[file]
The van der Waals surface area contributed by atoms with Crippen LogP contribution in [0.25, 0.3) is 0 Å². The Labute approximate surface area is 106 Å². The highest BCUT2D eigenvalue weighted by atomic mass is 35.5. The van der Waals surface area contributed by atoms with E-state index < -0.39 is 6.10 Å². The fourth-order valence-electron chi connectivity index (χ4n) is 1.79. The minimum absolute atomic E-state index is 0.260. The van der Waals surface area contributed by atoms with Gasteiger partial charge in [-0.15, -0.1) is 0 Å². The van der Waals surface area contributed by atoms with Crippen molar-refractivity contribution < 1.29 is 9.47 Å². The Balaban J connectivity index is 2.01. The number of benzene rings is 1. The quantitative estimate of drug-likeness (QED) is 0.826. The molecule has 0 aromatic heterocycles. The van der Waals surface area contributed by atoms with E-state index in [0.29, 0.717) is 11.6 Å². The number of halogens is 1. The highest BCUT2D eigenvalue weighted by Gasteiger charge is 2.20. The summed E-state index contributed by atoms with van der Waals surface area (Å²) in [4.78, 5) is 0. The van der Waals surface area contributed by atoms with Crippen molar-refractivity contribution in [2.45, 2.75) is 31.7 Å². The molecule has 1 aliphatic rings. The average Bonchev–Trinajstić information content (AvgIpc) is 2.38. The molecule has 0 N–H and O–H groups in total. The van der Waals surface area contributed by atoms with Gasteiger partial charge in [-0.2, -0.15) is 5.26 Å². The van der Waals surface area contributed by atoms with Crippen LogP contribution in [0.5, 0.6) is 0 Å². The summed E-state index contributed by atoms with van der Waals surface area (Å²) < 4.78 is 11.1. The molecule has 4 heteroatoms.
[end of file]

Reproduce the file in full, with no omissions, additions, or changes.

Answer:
The van der Waals surface area contributed by atoms with Crippen LogP contribution in [0.25, 0.3) is 0 Å². The Labute approximate surface area is 106 Å². The highest BCUT2D eigenvalue weighted by atomic mass is 35.5. The van der Waals surface area contributed by atoms with E-state index < -0.39 is 6.10 Å². The fourth-order valence-electron chi connectivity index (χ4n) is 1.79. The minimum absolute atomic E-state index is 0.260. The van der Waals surface area contributed by atoms with Gasteiger partial charge in [-0.15, -0.1) is 0 Å². The van der Waals surface area contributed by atoms with Crippen molar-refractivity contribution < 1.29 is 9.47 Å². The Balaban J connectivity index is 2.01. The number of benzene rings is 1. The quantitative estimate of drug-likeness (QED) is 0.826. The molecule has 0 aromatic heterocycles. The van der Waals surface area contributed by atoms with E-state index in [0.29, 0.717) is 11.6 Å². The number of halogens is 1. The highest BCUT2D eigenvalue weighted by Gasteiger charge is 2.20. The summed E-state index contributed by atoms with van der Waals surface area (Å²) in [4.78, 5) is 0. The van der Waals surface area contributed by atoms with Crippen molar-refractivity contribution in [2.45, 2.75) is 31.7 Å². The molecule has 1 aliphatic rings. The average Bonchev–Trinajstić information content (AvgIpc) is 2.38. The molecule has 0 N–H and O–H groups in total. The van der Waals surface area contributed by atoms with Gasteiger partial charge in [-0.2, -0.15) is 5.26 Å². The van der Waals surface area contributed by atoms with Crippen LogP contribution in [0.5, 0.6) is 0 Å². The summed E-state index contributed by atoms with van der Waals surface area (Å²) < 4.78 is 11.1. The molecule has 4 heteroatoms.